Washington Post Examines How Peace, Poverty, Poor Health Infrastructure Leading to Higher HIV Prevalence in Angola
The Washington Post on Sunday examined how two years of peace in war-torn Angola have highlighted the social dislocation, poor public health programs and low education levels that could contribute to rising HIV prevalence in the country. Currently, Angola's estimated HIV prevalence is less than 10% among adults, a rate that is less than half the HIV prevalence in the neighboring countries of Congo and Zambia and about one-fourth the HIV prevalence in Botswana. Angola's decades-long civil war kept the country "in a kind of medical time warp" as a result of closed borders and little movement among civilians, according to the Post. However, two years after the war's end, increased movement among civilians, a surge of refugees returning from camps located in countries with higher HIV prevalence and the return of soldiers are bringing HIV to areas where it previously was rare. Increased prevalence already has been recorded among commercial sex workers and pregnant women in the capital city of Luanda, and a national study to be completed in the coming months is expected to show an increase in HIV prevalence among the entire population. UNICEF officials estimate that 500,000 Angolans are HIV-positive, according to the Post.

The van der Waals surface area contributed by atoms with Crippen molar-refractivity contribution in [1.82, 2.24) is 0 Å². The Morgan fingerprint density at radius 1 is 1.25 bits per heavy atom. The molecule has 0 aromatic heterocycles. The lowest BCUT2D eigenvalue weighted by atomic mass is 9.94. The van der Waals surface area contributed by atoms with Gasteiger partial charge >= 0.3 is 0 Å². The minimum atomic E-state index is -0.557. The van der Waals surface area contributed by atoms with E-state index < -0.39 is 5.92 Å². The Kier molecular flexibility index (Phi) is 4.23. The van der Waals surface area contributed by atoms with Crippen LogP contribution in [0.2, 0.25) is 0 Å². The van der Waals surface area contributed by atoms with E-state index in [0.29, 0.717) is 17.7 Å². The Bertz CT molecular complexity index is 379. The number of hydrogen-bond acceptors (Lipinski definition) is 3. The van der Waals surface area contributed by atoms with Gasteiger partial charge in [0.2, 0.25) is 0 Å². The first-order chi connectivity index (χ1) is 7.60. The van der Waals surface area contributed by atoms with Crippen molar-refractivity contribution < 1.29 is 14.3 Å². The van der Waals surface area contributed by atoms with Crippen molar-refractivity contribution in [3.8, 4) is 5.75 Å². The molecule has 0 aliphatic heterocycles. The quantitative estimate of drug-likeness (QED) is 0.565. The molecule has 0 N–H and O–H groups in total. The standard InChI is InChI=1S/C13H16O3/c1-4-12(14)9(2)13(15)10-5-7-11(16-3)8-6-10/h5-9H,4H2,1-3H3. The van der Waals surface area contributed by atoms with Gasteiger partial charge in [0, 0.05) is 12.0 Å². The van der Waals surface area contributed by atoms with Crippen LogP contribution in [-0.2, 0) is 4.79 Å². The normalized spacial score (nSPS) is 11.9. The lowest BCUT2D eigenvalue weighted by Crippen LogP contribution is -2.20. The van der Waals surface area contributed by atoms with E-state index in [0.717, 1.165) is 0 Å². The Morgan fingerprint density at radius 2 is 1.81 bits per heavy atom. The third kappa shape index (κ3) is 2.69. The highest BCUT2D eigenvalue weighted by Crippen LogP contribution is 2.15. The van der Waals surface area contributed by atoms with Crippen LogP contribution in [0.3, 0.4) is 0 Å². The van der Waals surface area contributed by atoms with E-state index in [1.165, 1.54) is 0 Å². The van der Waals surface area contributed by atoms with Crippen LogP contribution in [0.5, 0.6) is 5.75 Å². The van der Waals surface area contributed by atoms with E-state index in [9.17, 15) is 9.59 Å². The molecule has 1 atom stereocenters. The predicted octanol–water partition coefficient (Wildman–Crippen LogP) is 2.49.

Country Lacks Funds, Adequate Health Care System
As a result of Angola's relatively low HIV prevalence rate, the country has received much less international funding aimed at fighting HIV/AIDS than other African countries, the Post reports. For example, Angola is not one of the 12 African countries set to receive funding to fight HIV/AIDS under the Bush administration's five-year, $15 billion President's Emergency Plan for AIDS Relief. The country's lower HIV prevalence also has led to a lag in medical response and public understanding of HIV/AIDS. Much of the country's public health system was destroyed during the war, contributing to a shortage of hospital beds and medications, such as antiretroviral drugs. Angola currently has only 12 HIV testing and counseling centers nationwide, and the country has fewer billboards and public education campaigns about the disease than other African countries, the Post reports (Timberg, Washington Post, 9/19).